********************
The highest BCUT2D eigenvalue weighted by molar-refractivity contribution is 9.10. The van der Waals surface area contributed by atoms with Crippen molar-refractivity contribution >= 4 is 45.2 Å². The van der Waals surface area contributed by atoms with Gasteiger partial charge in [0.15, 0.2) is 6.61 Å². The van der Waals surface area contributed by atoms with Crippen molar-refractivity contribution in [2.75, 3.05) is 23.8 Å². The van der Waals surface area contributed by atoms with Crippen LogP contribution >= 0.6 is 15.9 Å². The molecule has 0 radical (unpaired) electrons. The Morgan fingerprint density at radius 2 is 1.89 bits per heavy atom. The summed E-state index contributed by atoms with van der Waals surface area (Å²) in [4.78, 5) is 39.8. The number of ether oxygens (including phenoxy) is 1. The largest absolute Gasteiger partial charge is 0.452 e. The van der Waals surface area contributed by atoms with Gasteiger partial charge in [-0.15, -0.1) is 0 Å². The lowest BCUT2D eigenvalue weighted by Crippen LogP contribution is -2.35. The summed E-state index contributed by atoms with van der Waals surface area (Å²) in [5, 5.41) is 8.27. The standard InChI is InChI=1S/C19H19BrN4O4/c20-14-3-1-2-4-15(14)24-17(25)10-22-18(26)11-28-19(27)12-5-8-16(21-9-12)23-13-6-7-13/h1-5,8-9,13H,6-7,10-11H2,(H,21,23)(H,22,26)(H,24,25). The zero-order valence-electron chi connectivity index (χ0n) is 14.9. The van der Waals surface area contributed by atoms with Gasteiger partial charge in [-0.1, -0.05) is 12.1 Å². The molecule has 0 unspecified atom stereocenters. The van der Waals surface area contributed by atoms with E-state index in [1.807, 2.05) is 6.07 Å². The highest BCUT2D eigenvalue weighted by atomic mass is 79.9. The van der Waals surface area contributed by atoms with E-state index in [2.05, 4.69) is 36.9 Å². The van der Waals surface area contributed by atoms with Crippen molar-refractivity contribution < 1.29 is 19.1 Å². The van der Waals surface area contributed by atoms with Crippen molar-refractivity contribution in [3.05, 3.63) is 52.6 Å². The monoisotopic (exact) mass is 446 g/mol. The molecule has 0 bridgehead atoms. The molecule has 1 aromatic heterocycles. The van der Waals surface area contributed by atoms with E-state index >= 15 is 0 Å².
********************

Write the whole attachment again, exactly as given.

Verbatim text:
The highest BCUT2D eigenvalue weighted by molar-refractivity contribution is 9.10. The van der Waals surface area contributed by atoms with Crippen molar-refractivity contribution >= 4 is 45.2 Å². The van der Waals surface area contributed by atoms with Gasteiger partial charge in [0.15, 0.2) is 6.61 Å². The van der Waals surface area contributed by atoms with Crippen molar-refractivity contribution in [2.75, 3.05) is 23.8 Å². The van der Waals surface area contributed by atoms with Crippen LogP contribution >= 0.6 is 15.9 Å². The molecule has 0 radical (unpaired) electrons. The Morgan fingerprint density at radius 2 is 1.89 bits per heavy atom. The summed E-state index contributed by atoms with van der Waals surface area (Å²) in [4.78, 5) is 39.8. The number of ether oxygens (including phenoxy) is 1. The largest absolute Gasteiger partial charge is 0.452 e. The van der Waals surface area contributed by atoms with Gasteiger partial charge in [-0.15, -0.1) is 0 Å². The lowest BCUT2D eigenvalue weighted by Crippen LogP contribution is -2.35. The summed E-state index contributed by atoms with van der Waals surface area (Å²) in [5, 5.41) is 8.27. The standard InChI is InChI=1S/C19H19BrN4O4/c20-14-3-1-2-4-15(14)24-17(25)10-22-18(26)11-28-19(27)12-5-8-16(21-9-12)23-13-6-7-13/h1-5,8-9,13H,6-7,10-11H2,(H,21,23)(H,22,26)(H,24,25). The zero-order valence-electron chi connectivity index (χ0n) is 14.9. The van der Waals surface area contributed by atoms with Gasteiger partial charge in [-0.1, -0.05) is 12.1 Å². The molecule has 0 unspecified atom stereocenters. The van der Waals surface area contributed by atoms with E-state index in [1.807, 2.05) is 6.07 Å². The highest BCUT2D eigenvalue weighted by atomic mass is 79.9. The van der Waals surface area contributed by atoms with E-state index in [2.05, 4.69) is 36.9 Å². The van der Waals surface area contributed by atoms with Crippen molar-refractivity contribution < 1.29 is 19.1 Å². The van der Waals surface area contributed by atoms with Crippen molar-refractivity contribution in [3.05, 3.63) is 52.6 Å². The monoisotopic (exact) mass is 446 g/mol. The molecule has 0 bridgehead atoms. The molecule has 1 aromatic heterocycles. The van der Waals surface area contributed by atoms with E-state index >= 15 is 0 Å².